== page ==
Mar 10, 2023

February 2023 Field Updates: Monitoring Expansive Eelgrass Beds and Microscopic Plankton 

Estuary Program staff got out on the bay between storms this winter for various monitoring efforts. Bay fieldwork in this season allows us to take advantage of some of the lowest tides of the year. The data collected helps track eelgrass health, eelgrass extent, and phytoplankton abundance. 

Tracking Eelgrass Health 

Jenn, our Restoration Coordinator, counts eelgrass shoots within a PVC quadrat at the Chorro transect.

Estuary Program staff donned their waders, hopped aboard paddleboards, and ventured into the estuary for the annual Permanent Transect eelgrass monitoring. This project started in 2005 as a way to monitor changes in eelgrass density. This measure of the number of eelgrass plants present in a certain area is an important metric to track. Typically, more dense eelgrass beds are healthier than those with lower shoot densities. 

These photos, both taken near State Park Marina, exhibit the difference between a thriving eelgrass bed (left) and a portion of the bed where eelgrass is being crowded out by red and green macroalgae.

To monitor density, staff visit six different locations in the estuary. Each site is denoted by precise GPS points so they can be revisited each year. Staff place ½ meter by ½ meter squares made of PVC pipe, known as quadrats, at predetermined intervals along a 50-meter transect. Then, they count eelgrass shoots within each quadrat. By visiting the same sites and using the same sampling methods each year, staff can visualize how eelgrass density has changed over time. 

Transect Monitoring

This bar graph displays eelgrass shoot density from the Pasadena transect, located south of the oyster farms, from 2017 to 2022. The trend observed at Pasadena is consistent with the trends at most of the other locations, which exhibited low eelgrass density during the height of the decline and a resurgence beginning in 2019. The highest density observed at this site was recorded during the most recent survey and is more than twice the density recorded during the 2020 survey.

Results from this year’s Permanent Transect monitoring were very encouraging. Four out of the six monitoring sites experienced increases in eelgrass density. Those that did not increase only declined by a small amount. These results indicate that the eelgrass beds surveyed are continuing to grow or have reached a stable shoot density at this point in time.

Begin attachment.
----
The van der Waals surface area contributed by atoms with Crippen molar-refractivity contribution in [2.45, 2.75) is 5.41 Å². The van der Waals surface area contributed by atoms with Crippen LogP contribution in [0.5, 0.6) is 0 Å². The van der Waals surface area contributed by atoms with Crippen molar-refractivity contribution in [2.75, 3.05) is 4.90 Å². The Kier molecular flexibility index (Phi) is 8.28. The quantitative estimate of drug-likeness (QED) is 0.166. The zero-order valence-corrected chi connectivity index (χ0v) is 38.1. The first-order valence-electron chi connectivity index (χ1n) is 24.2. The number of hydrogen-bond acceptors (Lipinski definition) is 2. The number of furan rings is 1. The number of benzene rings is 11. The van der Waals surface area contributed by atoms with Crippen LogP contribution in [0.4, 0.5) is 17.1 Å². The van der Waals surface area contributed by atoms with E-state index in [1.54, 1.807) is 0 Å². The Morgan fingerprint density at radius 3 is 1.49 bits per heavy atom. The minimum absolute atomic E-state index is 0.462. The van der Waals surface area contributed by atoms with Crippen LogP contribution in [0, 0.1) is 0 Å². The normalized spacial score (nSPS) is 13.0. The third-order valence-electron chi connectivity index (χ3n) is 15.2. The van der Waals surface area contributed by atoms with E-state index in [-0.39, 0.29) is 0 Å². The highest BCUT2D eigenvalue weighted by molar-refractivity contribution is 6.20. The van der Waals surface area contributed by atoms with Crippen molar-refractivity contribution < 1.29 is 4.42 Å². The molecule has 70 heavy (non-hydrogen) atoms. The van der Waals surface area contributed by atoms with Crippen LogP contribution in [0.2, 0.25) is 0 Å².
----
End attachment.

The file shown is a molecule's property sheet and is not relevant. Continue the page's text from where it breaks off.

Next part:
Eyes in the Sky and Boots on the Ground

Permanent Transect monitoring was not the only eelgrass-related fieldwork taking place this season. Our eelgrass-mapping partners at Cal Poly flew their drone in December and January to collect high-resolution imagery of the exposed intertidal zone. This imagery allows the Estuary Program and our partners to keep an eye on eelgrass conditions around the bay.

Estuary Program staff and members of the Watershed Stewards Program (WSP) worked together to visit points throughout the estuary in order to verify the latest set of drone imagery. Photo courtesy of Natalie Nemeth, AmeriCorps Watershed Stewards Program corpsmember.

The images obtained from drones are high-resolution and present an incredibly clear picture of the bay’s vegetation. However, it can still be challenging to distinguish between living eelgrass beds, large mats of green algae, and piles of dead eelgrass blades (called “wrack”). To determine the differences in vegetation, Estuary Program staff and volunteers use a technique called ground-truthing. Ground-truthing involves hiking or paddling out into the bay with a highly-accurate GPS unit to record the types of vegetation encountered at specific locations. These points are all added to a map, which the Cal Poly team can use to verify what was seen on the drone imagery. For more information on how we map eelgrass using drones, check out this previous blog post. 

The ground-truthing map compiled by the Estuary Program contains nearly 380 locations visited by staff. Each red dot represents an individual point where Estuary Program staff verified the presence of eelgrass and other vegetation types.

Researching Phytoplankton 

The two types of plankton pictured above were among the primary species observed in the bay samples collected over the past two months. Chaetoceros (left) was seen the most in the Front Bay and Pleurosigma (right) has been seen frequently in the Back Bay. Fortunately, neither are known to produce biotoxins.

The Estuary Program recently partnered with Dr. Alexis Pasulka of Cal Poly to expand upon an existing phytoplankton monitoring project within the estuary. These microscopic algae form the base of the marine food web and, through photosynthesis, produce at least half of the oxygen we breathe. While phytoplankton are essential components of the ecosystem, some species produce biotoxins. These toxins can accumulate in shellfish tissue and cause illness if consumed by animals or people.

Site Testing

Cal Poly students prepare microscope slides for identification and counting of phytoplankton.

Dr. Pasulka and her students track the abundance of over 200 phytoplankton species from two sites in Morro Bay. One site is located in the Front Bay near the Coast Guard T-Pierne. Another is located in the Back Bay at Pasadena Point. At each location, water samples are collected for phytoplankton identification and molecular samples are collected to detect species that are difficult to identify under a microscope. Measurements such as temperature and salinity are taken in the field to investigate how environmental conditions influence the phytoplankton community. Overall, this project seeks to develop a better understanding of the driving factors behind the presence of toxic phytoplankton and develop ways to predict their occurrence.

Help us protect and restore the Morro Bay estuary! 

Thank you for helping our beautiful, bountiful, biodiverse bay!